The NC Pesticide Board this week chose six panelists to advise it on neonicotinoids, which are known to harm honeybees. But two of them work for the very industry that manufactures and markets these very pesticides — even though Jim Burnette Jr., director of the Structural Pest Control and Pesticides Division, required that the nominees should “objectively address the state of the science” and “ensure that the Board has a clear understanding of the state of the science concerning the neonicotinoids, free from opinion, speculation or bias,” according to an email to the board.
The selections were made after Preston Peck, policy advocate for Toxic Free NC, asked the board in July to consider restricting the use of the pesticide to licensed commercial applicators. Currently, neonicotinoids, called neonics for short, can be sold to the public. Peck requested the change in order to prevent people from misapplying the pesticide and further jeopardizing bees and hives.
Maryland has a similar law, which goes into effect in 2018.
Burnette asked that the nominees be “recognized experts” who “could provide a balanced and informed discussion on the various studies which have been conducted.”
Of the 14 candidates, the board chose these six:
- Dave Buchwalter, an associate professor in the biology department at NC State University, has a doctorate in environmental and molecular toxicology. He was co-published more than 45 peer-reviewed articles, including two on the toxicity of neonics. buchwalter-cv
- Dave Fischer has worked for Bayer CropScience since 1987. For the past three years, he has worked as the company’s director of pollinator safety. He is a member of the Society of Environmental Toxicology and the American Chemical Society. Fischer received his doctorate in zoology from Brigham Young.
A major manufacturer of pesticides, including neonics, Bayer has been widely criticized for claiming their safety. Earlier this year, Bayer had accused the EPA of overstating the dangers of imidacloprid, which the company markets. Bayer then reversed its stance, concluding the federal government’s studies were scientifically sound.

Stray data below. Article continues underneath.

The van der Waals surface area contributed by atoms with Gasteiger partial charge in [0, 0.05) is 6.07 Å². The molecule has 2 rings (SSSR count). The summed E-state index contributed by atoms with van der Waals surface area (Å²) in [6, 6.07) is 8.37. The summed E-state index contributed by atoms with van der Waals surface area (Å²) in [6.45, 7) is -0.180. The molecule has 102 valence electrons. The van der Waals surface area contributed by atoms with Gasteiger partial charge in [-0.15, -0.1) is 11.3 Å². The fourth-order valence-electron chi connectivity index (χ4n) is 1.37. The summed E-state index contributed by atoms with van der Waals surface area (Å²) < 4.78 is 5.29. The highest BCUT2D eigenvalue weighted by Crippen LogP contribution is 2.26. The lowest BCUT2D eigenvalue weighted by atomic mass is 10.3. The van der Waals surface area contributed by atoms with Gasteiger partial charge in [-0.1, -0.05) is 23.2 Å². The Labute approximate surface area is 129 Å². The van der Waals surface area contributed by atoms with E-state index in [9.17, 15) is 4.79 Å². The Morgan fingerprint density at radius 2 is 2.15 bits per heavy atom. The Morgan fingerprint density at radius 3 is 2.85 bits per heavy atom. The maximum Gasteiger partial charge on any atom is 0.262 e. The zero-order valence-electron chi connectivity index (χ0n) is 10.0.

- Jay Overmyer works as a technical team leader for Syngenta in Greensboro, where he manages the ecotoxicology and risk assessment team. Those assessments include the acute and chronic health effects of pesticides on “non-target” plants and wildlife, meaning those that might be incidentally exposed to the chemicals. Overmyer has worked for Syngenta for eight years. He earned a doctorate in environmental toxicology and entomology from the University of Georgia. overmyer-jay-cv
Chemical giant Syngenta also markets neonics. Along with Bayer, it fought a ban of the pesticide in the European Union.
- Dave Penrose, a retired NC State scientist, specializes in freshwater pollution and stream restoration. He has won several awards for the Society for Freshwater Science. Penrose also worked for the NC Division of Water Quality as an environmental biologist from 1976 to 2004. dave-penrose-resume
- Melissa Perry is a professor and the chairwoman of the Department of Environmental and Occupational Health at George Washington University. A graduate of Johns Hopkins, she also is a professor of epidemiology and biostatistics. She led a key scientific committee for the federal Toxic Substances and Disease Registry. Perry has co-written more than 100 peer-reviewed articles, including several on neonics. In 2014, she also testified before Congress on the threat of neonics to bees, other organisms and human health. cv_perry-cv-090716
- Jill Sidebottom is a forestry specialist who focuses on least-toxic pesticide use on Fraser firs Christmas trees. Pesticides are widely used on conventionally grown trees. In the past several years, there have been two reported cases of bee kills as a result of misapplied pesticides. She has a doctorate in plant pathology from NC State.
Several candidates were accomplished scientists with extensive experience in studying neon’s. Among those not chosen were
- Carys Mitchelmore, a toxicologist and biochemist at the University of Maryland Center for Environmental Science, testified before the Maryland legislature on that state’s pesticide labeling bill. mitchelmore_cv_06272016
- Craig Downs researches these pesticides, particularly their effects on water life. Runoff from pesticide applications into streams and rivers can harm fish. He lives in Virginia. cv-craig-downs
- Jonathan Lundgren, an entomologist from South Dakota and Anders Huseth, an entomologist researcher, have also studied the use of neonics on soybeans and potatoes, and the effects on insects. cv-lundgren-11-2012 huseth_cv2016-07-17